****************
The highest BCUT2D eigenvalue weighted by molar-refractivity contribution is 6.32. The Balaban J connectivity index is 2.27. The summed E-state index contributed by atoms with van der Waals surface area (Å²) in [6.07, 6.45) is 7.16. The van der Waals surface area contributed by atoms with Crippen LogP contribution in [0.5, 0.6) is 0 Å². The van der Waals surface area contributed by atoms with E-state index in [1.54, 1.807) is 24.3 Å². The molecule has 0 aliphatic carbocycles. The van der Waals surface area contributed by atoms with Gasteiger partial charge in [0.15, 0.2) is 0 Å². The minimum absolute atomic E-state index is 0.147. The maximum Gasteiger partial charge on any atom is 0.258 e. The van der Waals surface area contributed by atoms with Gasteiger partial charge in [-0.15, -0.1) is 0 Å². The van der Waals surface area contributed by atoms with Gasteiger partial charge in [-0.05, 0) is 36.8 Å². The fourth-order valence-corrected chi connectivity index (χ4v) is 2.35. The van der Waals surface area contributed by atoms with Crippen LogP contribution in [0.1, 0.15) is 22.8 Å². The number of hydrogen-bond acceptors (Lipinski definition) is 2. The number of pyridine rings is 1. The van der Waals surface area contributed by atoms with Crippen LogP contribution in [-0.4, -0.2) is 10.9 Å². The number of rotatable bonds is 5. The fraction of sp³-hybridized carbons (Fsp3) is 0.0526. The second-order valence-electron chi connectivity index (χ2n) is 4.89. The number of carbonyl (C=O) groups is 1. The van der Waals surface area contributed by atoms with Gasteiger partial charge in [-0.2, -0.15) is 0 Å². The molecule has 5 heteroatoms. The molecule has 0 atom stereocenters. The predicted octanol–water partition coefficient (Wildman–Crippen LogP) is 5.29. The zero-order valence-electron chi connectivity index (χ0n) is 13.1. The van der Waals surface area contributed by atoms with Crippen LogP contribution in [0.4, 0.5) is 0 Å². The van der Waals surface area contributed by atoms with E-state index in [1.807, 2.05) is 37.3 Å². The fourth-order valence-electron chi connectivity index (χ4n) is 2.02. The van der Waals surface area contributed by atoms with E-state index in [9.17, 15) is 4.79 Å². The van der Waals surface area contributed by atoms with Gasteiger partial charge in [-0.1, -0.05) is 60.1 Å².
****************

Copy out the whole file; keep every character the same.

The highest BCUT2D eigenvalue weighted by molar-refractivity contribution is 6.32. The Balaban J connectivity index is 2.27. The summed E-state index contributed by atoms with van der Waals surface area (Å²) in [6.07, 6.45) is 7.16. The van der Waals surface area contributed by atoms with Crippen LogP contribution in [0.5, 0.6) is 0 Å². The van der Waals surface area contributed by atoms with E-state index in [1.54, 1.807) is 24.3 Å². The molecule has 0 aliphatic carbocycles. The van der Waals surface area contributed by atoms with Gasteiger partial charge in [0.15, 0.2) is 0 Å². The minimum absolute atomic E-state index is 0.147. The maximum Gasteiger partial charge on any atom is 0.258 e. The van der Waals surface area contributed by atoms with Gasteiger partial charge in [-0.15, -0.1) is 0 Å². The van der Waals surface area contributed by atoms with Gasteiger partial charge in [-0.05, 0) is 36.8 Å². The fourth-order valence-corrected chi connectivity index (χ4v) is 2.35. The van der Waals surface area contributed by atoms with Crippen LogP contribution in [0.1, 0.15) is 22.8 Å². The number of hydrogen-bond acceptors (Lipinski definition) is 2. The number of pyridine rings is 1. The van der Waals surface area contributed by atoms with Crippen LogP contribution in [-0.4, -0.2) is 10.9 Å². The number of rotatable bonds is 5. The fraction of sp³-hybridized carbons (Fsp3) is 0.0526. The second-order valence-electron chi connectivity index (χ2n) is 4.89. The number of carbonyl (C=O) groups is 1. The van der Waals surface area contributed by atoms with Gasteiger partial charge in [-0.2, -0.15) is 0 Å². The molecule has 5 heteroatoms. The molecule has 0 atom stereocenters. The predicted octanol–water partition coefficient (Wildman–Crippen LogP) is 5.29. The zero-order valence-electron chi connectivity index (χ0n) is 13.1. The van der Waals surface area contributed by atoms with Crippen LogP contribution in [0.4, 0.5) is 0 Å². The van der Waals surface area contributed by atoms with E-state index in [1.807, 2.05) is 37.3 Å². The fourth-order valence-electron chi connectivity index (χ4n) is 2.02. The van der Waals surface area contributed by atoms with E-state index in [9.17, 15) is 4.79 Å². The van der Waals surface area contributed by atoms with Gasteiger partial charge in [-0.1, -0.05) is 60.1 Å².